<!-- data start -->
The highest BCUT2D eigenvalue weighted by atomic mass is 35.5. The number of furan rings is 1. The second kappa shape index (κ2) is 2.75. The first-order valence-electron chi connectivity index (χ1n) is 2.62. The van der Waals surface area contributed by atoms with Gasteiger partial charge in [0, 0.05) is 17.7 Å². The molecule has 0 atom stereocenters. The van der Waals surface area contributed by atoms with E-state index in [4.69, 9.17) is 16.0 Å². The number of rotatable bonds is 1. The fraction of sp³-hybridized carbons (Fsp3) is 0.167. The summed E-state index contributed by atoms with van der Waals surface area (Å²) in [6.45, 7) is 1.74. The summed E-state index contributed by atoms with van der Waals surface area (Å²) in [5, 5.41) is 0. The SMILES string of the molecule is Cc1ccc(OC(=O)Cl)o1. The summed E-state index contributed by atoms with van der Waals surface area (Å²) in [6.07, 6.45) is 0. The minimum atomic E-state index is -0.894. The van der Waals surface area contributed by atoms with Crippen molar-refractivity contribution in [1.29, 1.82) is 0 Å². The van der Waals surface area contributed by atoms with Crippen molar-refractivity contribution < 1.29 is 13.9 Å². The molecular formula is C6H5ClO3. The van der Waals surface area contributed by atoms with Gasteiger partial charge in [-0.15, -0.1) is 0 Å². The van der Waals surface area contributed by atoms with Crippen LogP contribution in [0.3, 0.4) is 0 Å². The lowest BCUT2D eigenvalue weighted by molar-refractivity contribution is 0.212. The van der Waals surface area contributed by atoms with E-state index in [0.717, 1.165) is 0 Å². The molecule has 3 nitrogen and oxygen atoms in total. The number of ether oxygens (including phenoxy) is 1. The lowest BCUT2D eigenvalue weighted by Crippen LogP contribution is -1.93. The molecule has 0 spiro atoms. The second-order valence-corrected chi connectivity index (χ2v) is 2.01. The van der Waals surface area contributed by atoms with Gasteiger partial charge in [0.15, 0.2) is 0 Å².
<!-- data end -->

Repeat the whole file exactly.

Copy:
The highest BCUT2D eigenvalue weighted by atomic mass is 35.5. The number of furan rings is 1. The second kappa shape index (κ2) is 2.75. The first-order valence-electron chi connectivity index (χ1n) is 2.62. The van der Waals surface area contributed by atoms with Gasteiger partial charge in [0, 0.05) is 17.7 Å². The molecule has 0 atom stereocenters. The van der Waals surface area contributed by atoms with E-state index in [4.69, 9.17) is 16.0 Å². The number of rotatable bonds is 1. The fraction of sp³-hybridized carbons (Fsp3) is 0.167. The summed E-state index contributed by atoms with van der Waals surface area (Å²) in [6.45, 7) is 1.74. The summed E-state index contributed by atoms with van der Waals surface area (Å²) in [5, 5.41) is 0. The SMILES string of the molecule is Cc1ccc(OC(=O)Cl)o1. The summed E-state index contributed by atoms with van der Waals surface area (Å²) in [6.07, 6.45) is 0. The minimum atomic E-state index is -0.894. The van der Waals surface area contributed by atoms with Crippen molar-refractivity contribution in [1.29, 1.82) is 0 Å². The van der Waals surface area contributed by atoms with Crippen molar-refractivity contribution < 1.29 is 13.9 Å². The molecular formula is C6H5ClO3. The van der Waals surface area contributed by atoms with Gasteiger partial charge in [-0.15, -0.1) is 0 Å². The van der Waals surface area contributed by atoms with Crippen LogP contribution in [0.3, 0.4) is 0 Å². The lowest BCUT2D eigenvalue weighted by molar-refractivity contribution is 0.212. The van der Waals surface area contributed by atoms with E-state index in [0.717, 1.165) is 0 Å². The molecule has 3 nitrogen and oxygen atoms in total. The number of ether oxygens (including phenoxy) is 1. The lowest BCUT2D eigenvalue weighted by Crippen LogP contribution is -1.93. The molecule has 0 spiro atoms. The second-order valence-corrected chi connectivity index (χ2v) is 2.01. The van der Waals surface area contributed by atoms with Gasteiger partial charge in [0.15, 0.2) is 0 Å².